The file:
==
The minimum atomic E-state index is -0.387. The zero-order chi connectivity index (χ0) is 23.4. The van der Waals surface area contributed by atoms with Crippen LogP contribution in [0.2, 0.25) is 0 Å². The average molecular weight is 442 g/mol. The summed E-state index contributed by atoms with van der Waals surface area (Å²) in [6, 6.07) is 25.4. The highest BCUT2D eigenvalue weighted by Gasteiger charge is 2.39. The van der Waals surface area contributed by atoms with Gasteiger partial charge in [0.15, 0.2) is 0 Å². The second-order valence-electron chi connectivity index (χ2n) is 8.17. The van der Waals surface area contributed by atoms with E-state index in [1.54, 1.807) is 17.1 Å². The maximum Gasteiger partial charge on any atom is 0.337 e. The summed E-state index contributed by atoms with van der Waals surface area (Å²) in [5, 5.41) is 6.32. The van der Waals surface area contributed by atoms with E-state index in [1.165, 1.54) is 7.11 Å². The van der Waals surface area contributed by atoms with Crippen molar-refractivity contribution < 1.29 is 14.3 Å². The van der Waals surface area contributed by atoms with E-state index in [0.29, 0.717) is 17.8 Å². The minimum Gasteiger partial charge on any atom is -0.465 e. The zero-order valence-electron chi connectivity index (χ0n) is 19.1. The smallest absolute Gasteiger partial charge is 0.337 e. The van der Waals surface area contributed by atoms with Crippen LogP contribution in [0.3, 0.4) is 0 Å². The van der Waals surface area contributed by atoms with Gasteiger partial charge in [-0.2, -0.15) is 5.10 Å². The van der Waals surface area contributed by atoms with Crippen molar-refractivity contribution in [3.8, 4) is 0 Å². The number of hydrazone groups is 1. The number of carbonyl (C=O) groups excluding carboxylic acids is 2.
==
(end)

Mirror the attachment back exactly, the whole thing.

The minimum atomic E-state index is -0.387. The zero-order chi connectivity index (χ0) is 23.4. The van der Waals surface area contributed by atoms with Crippen LogP contribution in [0.2, 0.25) is 0 Å². The average molecular weight is 442 g/mol. The summed E-state index contributed by atoms with van der Waals surface area (Å²) in [6, 6.07) is 25.4. The highest BCUT2D eigenvalue weighted by Gasteiger charge is 2.39. The van der Waals surface area contributed by atoms with Gasteiger partial charge in [0.15, 0.2) is 0 Å². The second-order valence-electron chi connectivity index (χ2n) is 8.17. The van der Waals surface area contributed by atoms with E-state index in [1.54, 1.807) is 17.1 Å². The maximum Gasteiger partial charge on any atom is 0.337 e. The summed E-state index contributed by atoms with van der Waals surface area (Å²) in [5, 5.41) is 6.32. The van der Waals surface area contributed by atoms with E-state index in [1.165, 1.54) is 7.11 Å². The van der Waals surface area contributed by atoms with Crippen molar-refractivity contribution < 1.29 is 14.3 Å². The van der Waals surface area contributed by atoms with E-state index in [0.29, 0.717) is 17.8 Å². The minimum Gasteiger partial charge on any atom is -0.465 e. The zero-order valence-electron chi connectivity index (χ0n) is 19.1. The smallest absolute Gasteiger partial charge is 0.337 e. The van der Waals surface area contributed by atoms with Crippen LogP contribution in [0.3, 0.4) is 0 Å². The van der Waals surface area contributed by atoms with Gasteiger partial charge in [-0.2, -0.15) is 5.10 Å². The van der Waals surface area contributed by atoms with Crippen molar-refractivity contribution in [3.8, 4) is 0 Å². The number of hydrazone groups is 1. The number of carbonyl (C=O) groups excluding carboxylic acids is 2.